Disney Introduces MagicBands
Walt Disney World guests are about to make a bold new fashion statement. As Disney launches its new MyMagic+ program, guests will be able to streamline the trip planning process with a tech-savvy smart wristband called the MagicBand.
"Over the past few years, we've devoted considerable time and resources to create a more immersive, more seamless, and more personal experience for each and every guest who spends time with us," blogged Tom Staggs, Chairman of Walt Disney Parks and Resorts, on Monday. A new website—and accompanying mobile app—called My Disney Experience will allow guests to make dining reservations, secure FastPass+ tickets for popular attractions and events, and gather info about every part of the park, from resort hotels to merchandise locations. FastPass+ Plans can be changed via smart phone at any time.
The FastPass+ service—which will include options for reserving parade and firework viewing areas, shows, and Character Greetings in addition to pre-existing attraction passes—will be available to all ticket holders, though only Disney World Resort hotel guests and customers of specific products will receive the MagicBand at first. This newfangled ticket, designed as a colorful wristband to be worn throughout your stay, will include FastPass+ capability and also serve as room key, admission ticket, PhotoPass card and even credit card for food and merchandise—if you opt in.
This initiative serves as the "behind the scenes" aspect of recent Disney improvements and renovations. While interactive queues, personalized attractions, and audience-engaging shows—not to mention a whole new Fantasyland—add to the experience, according to Disney, options for easier and more efficient trip planning are just as important as the magic of the parks themselves.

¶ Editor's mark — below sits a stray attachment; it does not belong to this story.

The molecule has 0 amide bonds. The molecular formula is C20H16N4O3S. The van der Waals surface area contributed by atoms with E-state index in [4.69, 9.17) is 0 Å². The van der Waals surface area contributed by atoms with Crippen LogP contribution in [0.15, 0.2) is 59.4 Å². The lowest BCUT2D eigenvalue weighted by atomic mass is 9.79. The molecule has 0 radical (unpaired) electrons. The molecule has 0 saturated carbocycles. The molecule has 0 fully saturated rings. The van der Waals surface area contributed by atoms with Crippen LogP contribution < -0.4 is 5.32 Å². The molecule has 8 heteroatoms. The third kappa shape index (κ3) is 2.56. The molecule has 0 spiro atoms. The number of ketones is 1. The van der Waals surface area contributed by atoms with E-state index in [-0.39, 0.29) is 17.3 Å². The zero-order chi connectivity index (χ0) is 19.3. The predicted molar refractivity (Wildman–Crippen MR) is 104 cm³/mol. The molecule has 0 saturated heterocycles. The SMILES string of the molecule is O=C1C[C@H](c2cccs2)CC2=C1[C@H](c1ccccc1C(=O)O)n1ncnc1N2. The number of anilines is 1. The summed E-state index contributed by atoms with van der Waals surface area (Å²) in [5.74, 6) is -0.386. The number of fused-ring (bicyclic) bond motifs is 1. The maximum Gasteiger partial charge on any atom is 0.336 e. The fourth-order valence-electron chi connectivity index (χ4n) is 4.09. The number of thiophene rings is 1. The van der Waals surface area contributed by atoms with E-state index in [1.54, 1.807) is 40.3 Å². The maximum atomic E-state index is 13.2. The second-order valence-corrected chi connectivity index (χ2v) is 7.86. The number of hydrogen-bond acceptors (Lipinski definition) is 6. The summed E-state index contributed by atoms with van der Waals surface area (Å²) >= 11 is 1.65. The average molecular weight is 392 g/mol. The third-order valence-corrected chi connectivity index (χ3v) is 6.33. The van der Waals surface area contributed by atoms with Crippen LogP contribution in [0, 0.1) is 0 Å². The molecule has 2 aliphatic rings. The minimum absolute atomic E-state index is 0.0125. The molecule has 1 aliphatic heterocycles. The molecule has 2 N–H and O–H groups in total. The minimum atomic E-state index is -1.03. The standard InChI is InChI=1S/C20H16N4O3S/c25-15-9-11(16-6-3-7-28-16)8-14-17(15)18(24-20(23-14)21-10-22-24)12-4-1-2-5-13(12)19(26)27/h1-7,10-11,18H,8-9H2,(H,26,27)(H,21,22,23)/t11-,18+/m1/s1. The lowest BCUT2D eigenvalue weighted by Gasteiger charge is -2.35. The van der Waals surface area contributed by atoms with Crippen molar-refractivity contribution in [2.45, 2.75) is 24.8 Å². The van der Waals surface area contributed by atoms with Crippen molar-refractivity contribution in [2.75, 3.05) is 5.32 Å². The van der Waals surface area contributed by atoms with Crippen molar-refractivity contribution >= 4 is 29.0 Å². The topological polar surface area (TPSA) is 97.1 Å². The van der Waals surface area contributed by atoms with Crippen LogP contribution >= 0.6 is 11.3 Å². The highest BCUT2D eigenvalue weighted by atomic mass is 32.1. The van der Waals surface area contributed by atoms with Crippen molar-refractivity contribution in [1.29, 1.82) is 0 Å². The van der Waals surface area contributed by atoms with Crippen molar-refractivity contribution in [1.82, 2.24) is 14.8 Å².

But how do Disney guests, known for costume-fueled fanaticism, feel about sharing personal information at the parks? On the Fodors.com Forum, many users expressed excitement for the new system. User padams421 displays a lack of concern about the changes. "Can't Disney already tell how I use the parks based on where I'm staying, ticket purchase, dining ressies, Fastpasses, room charges/credit card receipts for restaurants and shops, photo purchases, etc.? The bands merely make it easier for Disney to consolidate the information."
However, some are uncomfortable with the all-powerful MagicBand. "Too creepy for me," writes Fodors.com user capxxx. "But I also eschew loyalty cards, online purchases, and Facebook. So maybe I'm an outlier." But in fact, guests aren't required to use the new MyMagic+ system to its full capacity. Staggs responded to a concern about personal information security with a clarification. "Everything is opt-in and guests will have the opportunity to choose what information they share with us," he writes. "Nothing is more important to us than protecting that information. Guests should also know that the band does not store personal information."
For those who choose to skip the MagicBand, Staggs writes, the improved traditional tickets will now work with "features of touch" to enter the park, redeem FastPass+, and pay.
Photos courtesy of Walt Disney World
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